Viewpoint: Lucy Handley: Marketing Week feature writer

  • Find out how Ashley Stockwell the Virgin Group powerhouse of 20 years plans to build a new brand from scratch in his new role at Global Ethics, here
  • Learn more about Stockwell’s 18-month plan to drive the success of the One brand in our Q&A, click here
  • Consumers don’t want heavy emotion and imagery that comes with traditional charity, says Stockwell, read more here

/w/u/g/LucyHandley.jpg

If you were lucky enough to get onto the summer music festival circuit last year, you may have noticed that festivals such as Latitude, Reading and Butserfest sold One-branded water. Even if music festivals aren’t your scene, it is likely you’ll soon hear of the brand – its filter jugs recently went on sale in Asda and other projects, such as recruitment services and broadband, are in the pipeline.

You might have also come across One-branded loo roll, condoms, chocolate raisins, nuts, eggs and vitamin drinks in the aisles of your local supermarket. Or you might be one of the 5 million people a year to have seen the ad featuring David Tennant, which was made for £290 and airs for free on all Virgin Atlantic flights.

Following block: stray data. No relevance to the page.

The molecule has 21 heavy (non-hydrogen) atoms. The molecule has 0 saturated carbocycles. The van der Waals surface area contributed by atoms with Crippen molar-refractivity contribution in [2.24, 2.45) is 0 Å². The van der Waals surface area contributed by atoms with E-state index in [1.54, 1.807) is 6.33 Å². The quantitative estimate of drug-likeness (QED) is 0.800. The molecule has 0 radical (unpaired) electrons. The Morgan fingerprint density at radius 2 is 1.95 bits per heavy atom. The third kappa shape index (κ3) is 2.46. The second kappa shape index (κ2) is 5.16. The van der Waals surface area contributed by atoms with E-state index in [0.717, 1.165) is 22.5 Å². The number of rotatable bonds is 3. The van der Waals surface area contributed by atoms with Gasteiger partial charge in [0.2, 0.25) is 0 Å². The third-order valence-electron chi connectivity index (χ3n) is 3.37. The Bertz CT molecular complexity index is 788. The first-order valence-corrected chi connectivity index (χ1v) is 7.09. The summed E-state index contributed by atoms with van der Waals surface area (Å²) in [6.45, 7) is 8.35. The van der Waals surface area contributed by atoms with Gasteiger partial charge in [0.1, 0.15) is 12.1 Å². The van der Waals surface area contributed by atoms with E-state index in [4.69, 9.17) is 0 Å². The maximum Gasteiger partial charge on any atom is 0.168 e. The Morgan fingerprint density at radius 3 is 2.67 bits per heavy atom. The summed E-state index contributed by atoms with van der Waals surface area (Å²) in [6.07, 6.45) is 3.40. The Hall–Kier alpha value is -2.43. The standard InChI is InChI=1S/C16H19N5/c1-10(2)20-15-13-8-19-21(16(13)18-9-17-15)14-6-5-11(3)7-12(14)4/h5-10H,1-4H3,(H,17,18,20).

Matt Cooper, head of licensing arm Global Ethics Investments, spent five years running an environmentally friendly water cooler company until he met One founder Duncan Goose in autumn 2009.

Cooper says One’s products are aimed at the fashionable ethically-minded consumer who doesn’t like to boast about how much they’ve donated to charity, but might have Fairtrade and One goods visible in their homes. It’s almost like the UK version of Bono’s RED, which has global clout and big-name ambassadors.

/c/i/j/OneBrandEggs.jpg

Cooper says that people understand the brand because the proposition is simple – “I do this, you get that”.

One chief operating officer Julie Devonshire adds that the brand is starting to define who its customers are.

Last year One enlisted the help of Red Bull and M&C Saatchi deputy creative director Tiger Savage at a brainstorming day to help decide what to do next and who its “aspirational group” might be.

Having big names on board as advisers, such as former Green & Black’s managing director Dominic Lowe, Red Bull UK managing director Nigel Trood and Birds Eye sales and board director Nick Johnson clearly helps, but if ever the phrase “punching above your weight” should be applied to a company, surely The One Foundation is it.

Comments

    Leave a comment